An RDD’s dependencies encode if data must be shuffled across the network. If a partition in the resulting RDD depends on partitions on different nodes in the parent RDD, then shuffling will be needed.

A transformation is called narrow if every partition of the parent is used by at most one partition of the child. Examples are map, filter, and union - for every element in the parent RDD there’s at most one in the child.

A transformation is called wide if a parent partition may be referred by multiple child partitions. Examples are groupBy, cartesian product, and most joins.

Narrow transformations are generally fast and can be run within the nodes without shuffling. Wide transformations, on the other hand, can incur shuffling if the dependent child partitions end up on different nodes.

We can also programmatically inspect an RDD’s dependencies with the dependencies method. It returns the sequence of dependencies used for this RDD. If any of them is an instance of ShuffleDepedency then we have a wide dependency which can cause a shuffle. The toDebugString method also shows if a ShuffleRdd is present.

Structure and Optimisation

Let’s assume that we have two pair RDDs and we need to find their matching elements (by key) which satisfy a given predicate.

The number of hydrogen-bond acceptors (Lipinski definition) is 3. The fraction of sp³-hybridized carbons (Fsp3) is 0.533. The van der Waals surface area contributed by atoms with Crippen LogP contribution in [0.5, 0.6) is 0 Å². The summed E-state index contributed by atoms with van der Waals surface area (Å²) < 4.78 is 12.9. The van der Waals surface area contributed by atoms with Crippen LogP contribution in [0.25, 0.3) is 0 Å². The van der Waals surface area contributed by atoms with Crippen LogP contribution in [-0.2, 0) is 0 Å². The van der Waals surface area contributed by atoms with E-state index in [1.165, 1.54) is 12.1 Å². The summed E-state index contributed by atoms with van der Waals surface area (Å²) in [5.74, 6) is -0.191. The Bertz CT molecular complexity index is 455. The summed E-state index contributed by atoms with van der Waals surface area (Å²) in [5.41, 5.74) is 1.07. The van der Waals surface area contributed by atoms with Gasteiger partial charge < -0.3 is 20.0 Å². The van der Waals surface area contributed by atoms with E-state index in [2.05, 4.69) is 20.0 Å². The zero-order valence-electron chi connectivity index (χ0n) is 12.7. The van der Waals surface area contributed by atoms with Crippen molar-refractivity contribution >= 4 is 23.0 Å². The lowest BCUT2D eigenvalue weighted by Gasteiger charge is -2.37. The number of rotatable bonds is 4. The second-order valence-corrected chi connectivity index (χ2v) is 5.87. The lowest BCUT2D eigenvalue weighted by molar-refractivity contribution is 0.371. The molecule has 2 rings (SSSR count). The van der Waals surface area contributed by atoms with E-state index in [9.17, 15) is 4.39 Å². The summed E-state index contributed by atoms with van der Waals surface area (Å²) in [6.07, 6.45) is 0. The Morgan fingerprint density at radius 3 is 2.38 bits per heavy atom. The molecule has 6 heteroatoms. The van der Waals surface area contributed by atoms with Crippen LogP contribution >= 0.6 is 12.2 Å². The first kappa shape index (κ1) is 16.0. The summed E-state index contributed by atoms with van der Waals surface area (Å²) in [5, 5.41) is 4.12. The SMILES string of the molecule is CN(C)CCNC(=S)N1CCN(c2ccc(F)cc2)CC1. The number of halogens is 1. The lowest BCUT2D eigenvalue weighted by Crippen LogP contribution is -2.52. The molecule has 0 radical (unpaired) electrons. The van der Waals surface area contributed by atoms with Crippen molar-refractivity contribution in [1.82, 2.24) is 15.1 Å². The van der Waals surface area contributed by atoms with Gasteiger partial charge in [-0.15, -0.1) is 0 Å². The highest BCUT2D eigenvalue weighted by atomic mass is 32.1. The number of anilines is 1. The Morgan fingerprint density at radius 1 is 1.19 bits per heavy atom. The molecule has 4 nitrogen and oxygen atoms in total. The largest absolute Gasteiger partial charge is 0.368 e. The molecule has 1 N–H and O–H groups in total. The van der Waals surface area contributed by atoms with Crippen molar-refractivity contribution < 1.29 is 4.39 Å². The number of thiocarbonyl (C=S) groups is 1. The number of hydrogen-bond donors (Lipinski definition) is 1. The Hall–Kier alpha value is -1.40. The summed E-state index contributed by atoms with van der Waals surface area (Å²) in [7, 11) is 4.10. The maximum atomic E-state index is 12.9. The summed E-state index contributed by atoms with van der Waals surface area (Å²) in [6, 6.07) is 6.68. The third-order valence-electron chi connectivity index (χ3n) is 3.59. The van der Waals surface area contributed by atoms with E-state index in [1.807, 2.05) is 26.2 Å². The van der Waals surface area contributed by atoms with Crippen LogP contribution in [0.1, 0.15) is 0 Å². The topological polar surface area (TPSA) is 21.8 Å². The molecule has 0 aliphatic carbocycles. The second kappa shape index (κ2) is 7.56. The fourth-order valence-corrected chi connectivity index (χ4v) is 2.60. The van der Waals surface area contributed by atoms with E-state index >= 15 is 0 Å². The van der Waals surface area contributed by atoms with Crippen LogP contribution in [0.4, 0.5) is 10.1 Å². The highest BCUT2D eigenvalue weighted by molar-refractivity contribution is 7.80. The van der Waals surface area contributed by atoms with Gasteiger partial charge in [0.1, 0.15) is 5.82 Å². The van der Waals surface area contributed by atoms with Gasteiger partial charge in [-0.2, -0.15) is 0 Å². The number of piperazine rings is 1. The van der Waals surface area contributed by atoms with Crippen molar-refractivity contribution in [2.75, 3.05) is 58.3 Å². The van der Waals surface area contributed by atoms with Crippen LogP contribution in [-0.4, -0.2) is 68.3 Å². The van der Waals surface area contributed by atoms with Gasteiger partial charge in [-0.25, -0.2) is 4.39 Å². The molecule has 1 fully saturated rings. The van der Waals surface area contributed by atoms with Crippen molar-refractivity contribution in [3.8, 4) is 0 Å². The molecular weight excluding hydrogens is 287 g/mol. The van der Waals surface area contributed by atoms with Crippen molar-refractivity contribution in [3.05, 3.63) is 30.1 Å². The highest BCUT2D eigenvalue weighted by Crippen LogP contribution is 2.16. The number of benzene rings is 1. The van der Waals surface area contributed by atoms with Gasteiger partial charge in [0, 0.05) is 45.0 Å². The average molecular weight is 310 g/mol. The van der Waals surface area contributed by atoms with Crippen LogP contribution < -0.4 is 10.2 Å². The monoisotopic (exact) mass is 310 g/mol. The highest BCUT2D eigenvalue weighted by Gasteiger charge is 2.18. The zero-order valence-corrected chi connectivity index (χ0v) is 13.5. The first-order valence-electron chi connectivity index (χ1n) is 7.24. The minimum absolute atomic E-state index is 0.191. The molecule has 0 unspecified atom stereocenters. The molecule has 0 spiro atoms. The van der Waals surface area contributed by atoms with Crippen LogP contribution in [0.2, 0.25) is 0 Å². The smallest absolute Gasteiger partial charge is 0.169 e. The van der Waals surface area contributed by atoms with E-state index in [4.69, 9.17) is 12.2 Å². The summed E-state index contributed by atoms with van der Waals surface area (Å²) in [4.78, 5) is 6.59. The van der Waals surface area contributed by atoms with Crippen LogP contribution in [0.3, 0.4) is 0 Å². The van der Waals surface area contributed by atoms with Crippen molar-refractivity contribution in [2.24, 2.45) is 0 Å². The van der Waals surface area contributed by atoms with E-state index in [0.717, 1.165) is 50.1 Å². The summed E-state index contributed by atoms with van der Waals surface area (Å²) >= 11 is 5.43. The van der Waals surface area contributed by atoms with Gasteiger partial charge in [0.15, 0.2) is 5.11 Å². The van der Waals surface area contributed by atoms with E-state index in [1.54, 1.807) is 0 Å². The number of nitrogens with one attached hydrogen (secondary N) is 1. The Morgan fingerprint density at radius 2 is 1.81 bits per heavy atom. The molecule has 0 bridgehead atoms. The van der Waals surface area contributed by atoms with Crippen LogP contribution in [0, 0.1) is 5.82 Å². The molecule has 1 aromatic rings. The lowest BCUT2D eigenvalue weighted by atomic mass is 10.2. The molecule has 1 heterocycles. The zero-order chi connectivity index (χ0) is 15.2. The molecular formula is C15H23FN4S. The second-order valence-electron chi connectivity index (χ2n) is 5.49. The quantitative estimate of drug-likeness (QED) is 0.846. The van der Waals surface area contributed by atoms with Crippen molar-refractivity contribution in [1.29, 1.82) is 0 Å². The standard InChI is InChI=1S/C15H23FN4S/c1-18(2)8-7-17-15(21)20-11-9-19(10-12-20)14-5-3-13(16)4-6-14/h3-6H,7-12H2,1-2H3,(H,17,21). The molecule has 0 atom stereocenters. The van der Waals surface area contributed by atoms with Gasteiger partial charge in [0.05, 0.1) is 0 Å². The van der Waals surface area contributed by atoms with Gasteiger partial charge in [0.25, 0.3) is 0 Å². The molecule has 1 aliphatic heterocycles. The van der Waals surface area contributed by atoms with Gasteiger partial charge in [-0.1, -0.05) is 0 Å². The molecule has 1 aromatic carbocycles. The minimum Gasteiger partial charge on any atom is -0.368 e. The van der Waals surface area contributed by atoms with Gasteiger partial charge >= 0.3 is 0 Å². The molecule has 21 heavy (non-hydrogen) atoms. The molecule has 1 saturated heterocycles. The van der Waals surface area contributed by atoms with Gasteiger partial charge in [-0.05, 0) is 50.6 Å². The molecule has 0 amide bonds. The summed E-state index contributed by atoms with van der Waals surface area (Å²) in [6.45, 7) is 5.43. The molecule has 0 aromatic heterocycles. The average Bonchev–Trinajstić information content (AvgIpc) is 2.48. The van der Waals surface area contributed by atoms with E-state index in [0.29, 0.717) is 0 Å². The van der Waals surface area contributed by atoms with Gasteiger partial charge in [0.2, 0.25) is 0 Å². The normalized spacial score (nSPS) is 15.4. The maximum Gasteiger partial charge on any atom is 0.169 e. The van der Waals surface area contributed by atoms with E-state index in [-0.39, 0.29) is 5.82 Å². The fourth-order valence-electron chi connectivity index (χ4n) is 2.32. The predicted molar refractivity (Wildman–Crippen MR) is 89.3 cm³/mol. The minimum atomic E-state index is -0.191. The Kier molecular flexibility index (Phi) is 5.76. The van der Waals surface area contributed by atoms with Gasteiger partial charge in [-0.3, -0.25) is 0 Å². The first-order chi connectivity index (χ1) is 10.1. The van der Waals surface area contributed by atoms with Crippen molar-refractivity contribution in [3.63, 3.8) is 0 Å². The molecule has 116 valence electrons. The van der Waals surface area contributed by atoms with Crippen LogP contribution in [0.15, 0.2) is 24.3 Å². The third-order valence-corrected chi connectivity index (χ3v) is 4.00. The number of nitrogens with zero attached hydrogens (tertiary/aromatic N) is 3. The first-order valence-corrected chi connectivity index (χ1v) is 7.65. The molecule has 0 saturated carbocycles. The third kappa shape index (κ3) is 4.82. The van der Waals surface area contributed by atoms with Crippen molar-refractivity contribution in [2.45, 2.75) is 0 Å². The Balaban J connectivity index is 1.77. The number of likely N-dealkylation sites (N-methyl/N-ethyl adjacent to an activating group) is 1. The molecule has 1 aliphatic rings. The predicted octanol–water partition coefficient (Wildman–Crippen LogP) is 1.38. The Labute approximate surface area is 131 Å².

One solution would be to start with a cartesian product and then filter the matches by the predicate:

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val rdd1: Rdd[(Int, Object)] = // Load the RDD from somewhere
val rdd2: Rdd[(Int, Object)] = // Load the RDD from somewhere

val pred = // some predicate function

// Solution 1 - join and filter
val result = rdd1.cartesian(rdd2).filter({case (p1, p2) => p1._1 === p2._1 }).filter(pred);

The previous solution is a poor man’s join. Indeed we can dramatically improve the performance by using a join and then filter the result.

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// Solution 2 - join and filter
val result = rdd1.join(rdd2).filter(pred);

If possible (i.e. if the predicate can be applied to the individual RDDs) we can improve the performance by filtering before joining.